A car is among the most expensive purchases we make in our lifetimes. If you’re buying for the first time, then the process might be daunting. After all, you don’t want to commit to a vehicle that will be financially burdensome.
Let’s take stock of a few key things to bear in mind when you’re shopping.
Get a budget
Before you make any decision, you’ll need to determine how much you have to spend. This figure should include not just the up-front costs, but the ongoing ones. Account for everything from insurance to fuel to maintenance and replenishable supplies.
New vs. used
For most new drivers, it’s sensible to look to the used market. New cars tend to suffer from rapid depreciation during the first few months. You might be able to secure a bargain by going to a private seller – but bear in mind that you’re assuming more risk if you do this. The best compromise tends to be a manufacturer-approved used dealer.
One ongoing cost that’s likely to vary tremendously is that of car insurance. Your premium will depend on the make and model you’ve chosen, as well as your age and location. There are many different types of car insurance to choose from, so do your research before you commit to a purchase.
Do your research
The more you know about your would-be new vehicle, the less likely you’ll be to suffer a nasty surprise. Think about reliability and safety features, especially if you’re looking at an older model. If you intend to resell the vehicle at some point, then you’ll also want to think about how well it stores its value.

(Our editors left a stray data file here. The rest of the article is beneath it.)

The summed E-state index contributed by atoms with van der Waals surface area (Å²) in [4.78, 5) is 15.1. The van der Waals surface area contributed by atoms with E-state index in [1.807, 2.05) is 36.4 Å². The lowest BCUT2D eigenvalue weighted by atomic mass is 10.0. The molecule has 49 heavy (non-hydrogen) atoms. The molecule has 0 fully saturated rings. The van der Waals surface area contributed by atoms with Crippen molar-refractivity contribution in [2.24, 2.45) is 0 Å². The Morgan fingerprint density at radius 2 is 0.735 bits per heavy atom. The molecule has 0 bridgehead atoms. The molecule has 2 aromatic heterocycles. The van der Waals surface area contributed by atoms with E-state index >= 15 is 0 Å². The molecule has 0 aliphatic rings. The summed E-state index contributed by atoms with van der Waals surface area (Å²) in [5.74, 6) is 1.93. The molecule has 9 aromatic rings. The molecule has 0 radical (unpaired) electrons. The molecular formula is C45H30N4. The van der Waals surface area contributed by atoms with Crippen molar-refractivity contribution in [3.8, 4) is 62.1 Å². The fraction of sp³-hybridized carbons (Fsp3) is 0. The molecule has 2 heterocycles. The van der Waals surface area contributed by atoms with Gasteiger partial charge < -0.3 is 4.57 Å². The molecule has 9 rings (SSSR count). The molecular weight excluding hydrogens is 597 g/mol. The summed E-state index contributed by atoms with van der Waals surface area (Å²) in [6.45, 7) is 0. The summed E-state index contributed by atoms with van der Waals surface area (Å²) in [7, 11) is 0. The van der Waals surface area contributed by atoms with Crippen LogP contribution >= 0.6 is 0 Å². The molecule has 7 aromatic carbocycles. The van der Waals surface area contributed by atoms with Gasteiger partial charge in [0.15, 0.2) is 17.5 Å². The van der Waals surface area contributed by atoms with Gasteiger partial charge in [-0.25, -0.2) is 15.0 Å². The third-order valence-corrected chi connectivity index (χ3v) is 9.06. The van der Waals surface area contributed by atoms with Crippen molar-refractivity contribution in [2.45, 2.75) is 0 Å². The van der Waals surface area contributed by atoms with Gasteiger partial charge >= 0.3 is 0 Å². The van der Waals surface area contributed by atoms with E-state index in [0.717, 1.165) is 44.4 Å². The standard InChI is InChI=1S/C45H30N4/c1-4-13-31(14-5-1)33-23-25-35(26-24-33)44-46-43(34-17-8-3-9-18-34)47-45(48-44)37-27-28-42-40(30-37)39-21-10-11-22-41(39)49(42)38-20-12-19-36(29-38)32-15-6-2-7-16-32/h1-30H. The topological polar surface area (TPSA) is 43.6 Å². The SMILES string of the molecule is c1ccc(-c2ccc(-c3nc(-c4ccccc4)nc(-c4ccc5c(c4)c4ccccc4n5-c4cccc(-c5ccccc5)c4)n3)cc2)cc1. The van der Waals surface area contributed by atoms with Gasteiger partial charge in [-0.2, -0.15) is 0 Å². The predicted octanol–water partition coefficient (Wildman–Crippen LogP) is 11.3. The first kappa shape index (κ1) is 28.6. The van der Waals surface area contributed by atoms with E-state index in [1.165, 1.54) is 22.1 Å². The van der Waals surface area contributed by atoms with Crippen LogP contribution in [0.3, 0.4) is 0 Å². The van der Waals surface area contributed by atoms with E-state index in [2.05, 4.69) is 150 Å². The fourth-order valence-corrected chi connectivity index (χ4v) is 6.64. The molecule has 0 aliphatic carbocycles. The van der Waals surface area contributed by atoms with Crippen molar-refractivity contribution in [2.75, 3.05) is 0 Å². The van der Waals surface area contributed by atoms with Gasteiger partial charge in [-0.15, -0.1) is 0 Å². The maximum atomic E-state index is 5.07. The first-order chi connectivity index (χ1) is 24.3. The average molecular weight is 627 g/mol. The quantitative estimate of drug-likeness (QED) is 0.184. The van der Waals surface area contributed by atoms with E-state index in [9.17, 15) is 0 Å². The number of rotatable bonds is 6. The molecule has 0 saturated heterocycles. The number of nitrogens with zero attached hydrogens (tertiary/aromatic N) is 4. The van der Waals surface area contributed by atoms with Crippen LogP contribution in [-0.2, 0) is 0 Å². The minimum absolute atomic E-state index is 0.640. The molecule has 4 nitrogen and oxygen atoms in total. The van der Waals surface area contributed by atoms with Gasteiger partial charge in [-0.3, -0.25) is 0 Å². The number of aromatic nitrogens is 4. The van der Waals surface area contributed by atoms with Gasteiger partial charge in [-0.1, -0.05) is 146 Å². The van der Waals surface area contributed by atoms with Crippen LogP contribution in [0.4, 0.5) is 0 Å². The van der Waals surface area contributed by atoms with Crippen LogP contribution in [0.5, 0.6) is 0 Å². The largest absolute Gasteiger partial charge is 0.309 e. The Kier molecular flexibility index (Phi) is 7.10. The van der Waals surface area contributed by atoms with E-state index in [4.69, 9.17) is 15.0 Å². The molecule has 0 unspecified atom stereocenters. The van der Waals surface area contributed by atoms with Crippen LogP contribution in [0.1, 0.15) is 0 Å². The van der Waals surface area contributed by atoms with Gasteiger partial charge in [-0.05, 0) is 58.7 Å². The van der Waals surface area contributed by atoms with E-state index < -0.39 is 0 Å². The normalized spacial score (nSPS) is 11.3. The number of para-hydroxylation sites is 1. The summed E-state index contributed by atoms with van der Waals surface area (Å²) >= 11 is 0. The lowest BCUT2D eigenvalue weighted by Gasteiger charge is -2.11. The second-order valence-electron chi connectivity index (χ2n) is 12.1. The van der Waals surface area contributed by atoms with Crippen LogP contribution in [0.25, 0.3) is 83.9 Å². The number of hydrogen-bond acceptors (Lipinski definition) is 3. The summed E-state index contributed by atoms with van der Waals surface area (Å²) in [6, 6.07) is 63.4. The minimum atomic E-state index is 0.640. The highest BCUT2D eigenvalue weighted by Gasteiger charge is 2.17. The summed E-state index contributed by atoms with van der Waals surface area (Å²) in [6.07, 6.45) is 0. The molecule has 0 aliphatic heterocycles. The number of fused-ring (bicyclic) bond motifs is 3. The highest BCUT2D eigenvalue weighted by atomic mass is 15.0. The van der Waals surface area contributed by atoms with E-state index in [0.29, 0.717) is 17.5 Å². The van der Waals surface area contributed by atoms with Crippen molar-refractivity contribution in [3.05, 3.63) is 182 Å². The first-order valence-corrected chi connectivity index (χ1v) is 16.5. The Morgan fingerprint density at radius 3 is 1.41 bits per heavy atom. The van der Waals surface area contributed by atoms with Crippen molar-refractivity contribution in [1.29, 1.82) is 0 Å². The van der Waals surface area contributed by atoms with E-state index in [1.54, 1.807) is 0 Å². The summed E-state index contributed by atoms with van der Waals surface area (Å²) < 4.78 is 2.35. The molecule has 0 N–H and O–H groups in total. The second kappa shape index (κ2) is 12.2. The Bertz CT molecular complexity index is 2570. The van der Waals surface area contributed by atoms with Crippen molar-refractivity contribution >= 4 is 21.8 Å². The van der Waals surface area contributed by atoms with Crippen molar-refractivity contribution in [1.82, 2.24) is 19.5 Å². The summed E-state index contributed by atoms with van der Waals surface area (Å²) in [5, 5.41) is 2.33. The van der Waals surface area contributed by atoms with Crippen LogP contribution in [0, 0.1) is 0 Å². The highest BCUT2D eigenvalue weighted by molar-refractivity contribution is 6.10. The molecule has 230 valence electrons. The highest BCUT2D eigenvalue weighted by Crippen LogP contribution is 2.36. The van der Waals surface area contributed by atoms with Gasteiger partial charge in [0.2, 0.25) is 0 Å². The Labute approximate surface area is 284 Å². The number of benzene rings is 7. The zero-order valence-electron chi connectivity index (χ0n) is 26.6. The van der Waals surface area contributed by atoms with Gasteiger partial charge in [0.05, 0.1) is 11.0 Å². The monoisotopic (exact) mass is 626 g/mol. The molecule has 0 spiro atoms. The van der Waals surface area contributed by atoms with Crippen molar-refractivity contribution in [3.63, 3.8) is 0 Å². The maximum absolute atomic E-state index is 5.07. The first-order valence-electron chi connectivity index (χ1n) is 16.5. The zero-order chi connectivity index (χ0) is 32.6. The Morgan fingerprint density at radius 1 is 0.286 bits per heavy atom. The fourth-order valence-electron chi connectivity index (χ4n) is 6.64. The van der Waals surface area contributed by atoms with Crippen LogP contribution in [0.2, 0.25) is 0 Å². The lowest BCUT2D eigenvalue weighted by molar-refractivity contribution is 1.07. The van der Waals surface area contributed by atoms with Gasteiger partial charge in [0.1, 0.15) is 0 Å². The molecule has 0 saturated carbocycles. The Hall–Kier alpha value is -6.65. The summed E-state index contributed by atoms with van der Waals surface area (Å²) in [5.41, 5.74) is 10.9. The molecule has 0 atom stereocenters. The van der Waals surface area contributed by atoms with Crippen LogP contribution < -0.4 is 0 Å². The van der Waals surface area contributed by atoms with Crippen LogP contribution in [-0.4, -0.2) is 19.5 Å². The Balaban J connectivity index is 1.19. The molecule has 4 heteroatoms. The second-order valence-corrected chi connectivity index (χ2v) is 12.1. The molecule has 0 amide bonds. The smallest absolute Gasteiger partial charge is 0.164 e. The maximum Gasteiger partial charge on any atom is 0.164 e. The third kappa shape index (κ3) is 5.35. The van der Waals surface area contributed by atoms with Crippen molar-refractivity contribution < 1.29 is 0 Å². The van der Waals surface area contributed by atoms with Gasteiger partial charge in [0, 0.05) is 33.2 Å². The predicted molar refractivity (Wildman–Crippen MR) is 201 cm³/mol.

Go for a test drive
Many of the features that make (or break) your car will be less easily quantified. You’ll need to get into the driver’s seat to appreciate whether the vehicle is really worth the asking price. Test driving is a bit of an art form, so make sure that you know what you’re testing for before you get going.
Some cars are more efficient than others. Opt for an efficient one, and you’ll save money while reducing your environmental impact. The savings don’t just come from the cost of the fuel itself, but also the clean-air charges that you might avoid.
Read the small print
Buying a car means signing a few documents. Take the time to go through them, and ask for clarification where necessary. Pay special attention to the warranty and return policy, and make sure that you’re aware of any extra fees that might be incurred.
As scary as the buying process might be, you can avoid the major pitfalls by exercising a little bit of caution, and by making sure that you understand exactly what you’re buying before you sign anything.